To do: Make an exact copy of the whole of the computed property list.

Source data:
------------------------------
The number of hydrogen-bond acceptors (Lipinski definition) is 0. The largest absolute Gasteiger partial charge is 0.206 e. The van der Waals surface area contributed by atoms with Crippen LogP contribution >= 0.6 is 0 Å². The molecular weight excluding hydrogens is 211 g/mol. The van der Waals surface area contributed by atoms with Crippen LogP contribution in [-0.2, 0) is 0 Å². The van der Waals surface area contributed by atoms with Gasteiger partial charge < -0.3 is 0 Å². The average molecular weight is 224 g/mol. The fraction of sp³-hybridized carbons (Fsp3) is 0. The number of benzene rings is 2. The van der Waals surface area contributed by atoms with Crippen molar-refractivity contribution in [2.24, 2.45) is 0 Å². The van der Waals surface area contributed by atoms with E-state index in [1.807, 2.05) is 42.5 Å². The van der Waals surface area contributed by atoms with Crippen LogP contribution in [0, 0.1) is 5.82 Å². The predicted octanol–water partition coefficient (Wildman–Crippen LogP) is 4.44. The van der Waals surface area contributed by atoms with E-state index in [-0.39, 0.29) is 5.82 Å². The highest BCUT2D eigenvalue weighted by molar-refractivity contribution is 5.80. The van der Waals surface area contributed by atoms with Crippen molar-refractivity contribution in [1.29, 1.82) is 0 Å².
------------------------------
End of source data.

The number of hydrogen-bond acceptors (Lipinski definition) is 0. The largest absolute Gasteiger partial charge is 0.206 e. The van der Waals surface area contributed by atoms with Crippen LogP contribution >= 0.6 is 0 Å². The molecular weight excluding hydrogens is 211 g/mol. The van der Waals surface area contributed by atoms with Crippen LogP contribution in [-0.2, 0) is 0 Å². The van der Waals surface area contributed by atoms with Gasteiger partial charge < -0.3 is 0 Å². The average molecular weight is 224 g/mol. The fraction of sp³-hybridized carbons (Fsp3) is 0. The number of benzene rings is 2. The van der Waals surface area contributed by atoms with Crippen molar-refractivity contribution in [2.24, 2.45) is 0 Å². The van der Waals surface area contributed by atoms with E-state index in [1.807, 2.05) is 42.5 Å². The van der Waals surface area contributed by atoms with Crippen LogP contribution in [0, 0.1) is 5.82 Å². The predicted octanol–water partition coefficient (Wildman–Crippen LogP) is 4.44. The van der Waals surface area contributed by atoms with E-state index in [-0.39, 0.29) is 5.82 Å². The highest BCUT2D eigenvalue weighted by molar-refractivity contribution is 5.80. The van der Waals surface area contributed by atoms with Crippen molar-refractivity contribution in [1.29, 1.82) is 0 Å².